Third in a series:The Issue: Minimum Wage
Those proposing an increase point to the current $7.25 an hour minimum wage as being inadequate for a person to support himself or, if a head of household, to support a family.
Opponents argue that raising the minimum wage is counterproductive because it will encourage employers to rely on automation and reduce jobs and hours. Instead, they say, improving the business climate will lead to more and better job opportunities.
In addition to raising the minimum wage from $7.25 an hour to $10 or more, other issues that will be part of the debate are whether to raise it in steps and pegging the minimum wage to inflation.
Where We’re At
The current minimum wage is $7.25 an hour. Iowa’s first minimum wage became effective Jan. 1, 1990 — after being signed into law by Gov. Terry Branstad — with a wage rate of $3.85 per hour. It was last raised by state lawmakers in 2007 from $5.15 to $6.20 and again in 2008 to $7.25. Iowa’s
rate matches the federal minimum wage. Based on the cost of living in Iowa, a single parent in Iowa needs to make $17.91 an hour after taxes to support her family with one child, $24.06 with two children. Pointing to the declining buying power of the minimum wage, numerous groups are calling for a minimum wage hike – some asking for as much as $15 an hour. A cost-of-living analysis by the Iowa Policy Project found a family with two children needed a “family-supporting” hourly wage of $24.06.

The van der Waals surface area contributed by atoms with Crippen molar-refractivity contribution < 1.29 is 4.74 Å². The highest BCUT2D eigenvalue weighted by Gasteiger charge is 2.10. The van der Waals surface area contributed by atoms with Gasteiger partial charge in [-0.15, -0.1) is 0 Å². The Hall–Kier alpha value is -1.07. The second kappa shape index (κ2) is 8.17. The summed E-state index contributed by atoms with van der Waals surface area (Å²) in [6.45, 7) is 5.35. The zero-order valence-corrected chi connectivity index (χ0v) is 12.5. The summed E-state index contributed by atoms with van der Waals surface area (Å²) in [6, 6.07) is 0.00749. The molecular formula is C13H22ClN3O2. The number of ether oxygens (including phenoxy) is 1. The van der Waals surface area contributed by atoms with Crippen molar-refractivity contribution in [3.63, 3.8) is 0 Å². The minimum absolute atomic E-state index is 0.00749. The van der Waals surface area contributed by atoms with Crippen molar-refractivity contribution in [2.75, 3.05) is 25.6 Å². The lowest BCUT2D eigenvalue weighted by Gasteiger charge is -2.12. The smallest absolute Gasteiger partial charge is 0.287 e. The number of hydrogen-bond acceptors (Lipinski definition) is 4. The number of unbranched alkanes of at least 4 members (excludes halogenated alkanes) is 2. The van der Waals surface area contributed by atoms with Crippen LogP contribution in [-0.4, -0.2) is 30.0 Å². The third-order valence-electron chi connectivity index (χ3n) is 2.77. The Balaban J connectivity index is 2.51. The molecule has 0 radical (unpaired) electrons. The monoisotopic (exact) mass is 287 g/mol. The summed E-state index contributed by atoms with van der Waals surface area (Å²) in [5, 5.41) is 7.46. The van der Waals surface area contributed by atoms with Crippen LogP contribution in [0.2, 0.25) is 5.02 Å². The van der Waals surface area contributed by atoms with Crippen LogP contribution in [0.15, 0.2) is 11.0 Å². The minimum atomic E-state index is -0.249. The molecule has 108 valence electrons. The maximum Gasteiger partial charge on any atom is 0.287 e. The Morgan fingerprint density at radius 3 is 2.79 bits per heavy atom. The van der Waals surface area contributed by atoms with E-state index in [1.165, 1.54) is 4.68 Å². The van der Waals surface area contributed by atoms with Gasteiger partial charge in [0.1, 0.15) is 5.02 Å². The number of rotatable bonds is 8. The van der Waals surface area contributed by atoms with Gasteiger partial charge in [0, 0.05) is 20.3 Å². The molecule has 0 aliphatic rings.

- Sen. Tom Courtney, D-Burlington, drafted minimum wage bills
- Rep. Mark Smith, D-Marshalltown, House Minority Leader
Courtney has a bill drafted to introduce once the Legislature convenes Jan. 13. Passage appears likely in the Democratic-controlled Senate, but unlikely in the Republican-controlled House.
Some suggest that the timing is right for a minimum-wage increase. Not only is Iowa unemployment low, but some businesses have been hiring as the economy emerges from a recession.
Some lawmakers may be unwilling to take a potentially unpopular vote in an election year. Whether a lawmaker votes for or against a minimum wage hike, it’s likely to be used against them by interest groups come campaign time.
Also, it challenges philosophical differences over the best way to encourage job and income growth. Labor-backed Democrats believe raising the pay of those at the bottom of the income ladder will not only improve their standard of living, but provide an economic stimulus because those workers will spend their higher wages to meet their needs and, generally, help improve wages across the board. Business backed Republicans believe flattening and simplifying income taxes for individuals and corporations will lead to investment in business and industry that will result in more and better job opportunities.
Prospects for Progress
It seems unlikely a change will happen in one legislative session. Courtney noted it took him four years to win approval when he last proposed a minimum-wage increase in 2003. President Obama supports a $10.10 minimum, as does Senate Labor Chairman Tom Harkin. Some lawmakers suggest letting the federal government address the issue, but given the split control of Congress the likelihood of action is about the same as at the Statehouse.